How much notice should employees get before being let go?

Chances are, employees are entitled to what’s called “common law notice” a.k.a. “reasonable notice” before being let go. (Although employers are allowed to write employment contracts in such a way that the notice is much lower, it’s been estimated that about ninety-five percent of these contracts are void).

So: how long is this “reasonable notice” period that employees are probably entitled to?

It depends on several factors, the main ones being:

  1. The employee’s length of service. (Longer serving employees get more notice).
  2. The employee’s age. (Older employees typically get more notice).
  3. The “character” of the employee’s employment. (If it’s a niche occupation, it will be difficult for the employee to find another job, so courts will provide more notice).
  4. The availability of similar employment. (If there is not much similar employment out there, then it will take employees longer to find a job, and courts will again award more notice).

Regarding the availability of similar employment, it’s worth noting that the COVID-19 pandemic will almost certainly increase employees’ notice period. It is well-established that during a recession, where there is less employment available, employees are entitled to a greater notice period (see: Zoldowski v Strongco Corporation, 2015 ONSC 5485 (CanLII)). Given the unprecedented low availability of employment (as of August, 2020), this increased notice period will likely be even greater than in the case above.

Examples:

Fred the Fusion Reactor Specialist

  1. Service: 10 years of service.
  2. Age: 55 year old employee.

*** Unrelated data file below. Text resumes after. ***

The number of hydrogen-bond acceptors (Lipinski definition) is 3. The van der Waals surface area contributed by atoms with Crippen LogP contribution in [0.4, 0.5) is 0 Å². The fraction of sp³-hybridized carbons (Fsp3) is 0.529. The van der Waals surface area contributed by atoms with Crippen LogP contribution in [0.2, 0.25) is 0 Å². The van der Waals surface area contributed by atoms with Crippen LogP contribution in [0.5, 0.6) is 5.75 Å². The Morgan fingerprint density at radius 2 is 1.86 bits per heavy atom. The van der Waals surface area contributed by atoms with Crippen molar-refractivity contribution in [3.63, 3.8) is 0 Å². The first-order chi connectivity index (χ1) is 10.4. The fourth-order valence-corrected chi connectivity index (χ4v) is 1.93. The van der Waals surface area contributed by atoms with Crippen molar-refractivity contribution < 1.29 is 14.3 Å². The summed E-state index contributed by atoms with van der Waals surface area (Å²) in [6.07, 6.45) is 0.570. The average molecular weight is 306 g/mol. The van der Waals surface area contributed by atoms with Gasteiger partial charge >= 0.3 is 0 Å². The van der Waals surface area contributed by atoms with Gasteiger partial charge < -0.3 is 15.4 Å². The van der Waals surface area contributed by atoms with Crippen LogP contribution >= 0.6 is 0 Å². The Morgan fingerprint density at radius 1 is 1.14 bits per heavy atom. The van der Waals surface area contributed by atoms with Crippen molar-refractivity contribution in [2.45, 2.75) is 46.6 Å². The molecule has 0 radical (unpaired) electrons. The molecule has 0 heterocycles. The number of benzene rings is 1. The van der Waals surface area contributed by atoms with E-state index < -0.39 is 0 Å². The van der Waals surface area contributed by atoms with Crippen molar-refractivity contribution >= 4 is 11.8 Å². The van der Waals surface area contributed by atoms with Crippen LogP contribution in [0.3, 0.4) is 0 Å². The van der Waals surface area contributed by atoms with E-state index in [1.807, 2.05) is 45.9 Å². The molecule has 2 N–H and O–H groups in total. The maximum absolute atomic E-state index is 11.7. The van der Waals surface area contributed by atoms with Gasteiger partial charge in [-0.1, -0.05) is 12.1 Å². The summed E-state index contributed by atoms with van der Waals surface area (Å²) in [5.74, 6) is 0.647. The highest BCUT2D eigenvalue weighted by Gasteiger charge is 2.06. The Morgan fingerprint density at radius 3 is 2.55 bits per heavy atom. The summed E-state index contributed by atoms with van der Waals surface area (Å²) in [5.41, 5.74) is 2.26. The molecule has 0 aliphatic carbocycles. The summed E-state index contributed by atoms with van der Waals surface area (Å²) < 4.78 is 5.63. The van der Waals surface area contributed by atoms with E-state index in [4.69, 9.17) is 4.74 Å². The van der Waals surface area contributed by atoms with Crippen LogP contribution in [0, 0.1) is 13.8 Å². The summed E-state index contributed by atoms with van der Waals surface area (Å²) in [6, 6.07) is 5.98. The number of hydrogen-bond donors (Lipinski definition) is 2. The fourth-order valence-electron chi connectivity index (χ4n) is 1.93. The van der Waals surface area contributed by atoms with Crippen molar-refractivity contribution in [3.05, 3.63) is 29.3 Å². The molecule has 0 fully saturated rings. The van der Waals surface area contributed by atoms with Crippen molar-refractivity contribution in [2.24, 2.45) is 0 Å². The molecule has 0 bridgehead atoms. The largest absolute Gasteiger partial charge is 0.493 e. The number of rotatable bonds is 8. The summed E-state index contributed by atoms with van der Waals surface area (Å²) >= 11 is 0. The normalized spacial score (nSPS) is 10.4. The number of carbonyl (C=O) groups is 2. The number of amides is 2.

3. Character of employment: fusion reactor research specialist. i.e. Very specialized skillset.
  4. Availability of similar employment: three known jobs in the country.

This employee would be entitled to about 10 – 16 months of notice. If they were making $100,000.00 per year, the range of an award would be between $80,000.00 and $130,000.00.

James the Jackhammer Operator

  1. Service: 5 years of service.
  2. Age: 28 year old employee.
  3. Character of employment: jackhammer operator. The skill set is transferable to many other types of work.
  4. Availability of similar employment: many other similar jobs exist.

This employee would be entitled to about 2 – 3 months of notice. If they were making $50,000.00 per year, the range of an award would be between $8,300.00 and $12,500.00.

Conclusion

Employees: Reach out to an employment lawyer to figure out what you’re entitled to.

Employers: If you draft your contracts carefully, you can avoid this liability. Reach out to an employment lawyer for assistance.

Disclaimer: This article is provided as an information resource. This article should not be relied upon to make decisions and is not intended to replace advice from a qualified legal professional. In all cases, contact your legal professional for advice on any matter referenced in this document before making decisions. Any use of this document does not constitute a lawyer-client relationship. Please note that this information is current only to the date of posting. The law is constantly changing and always evolving. I encourage you to reach out with any specific questions.

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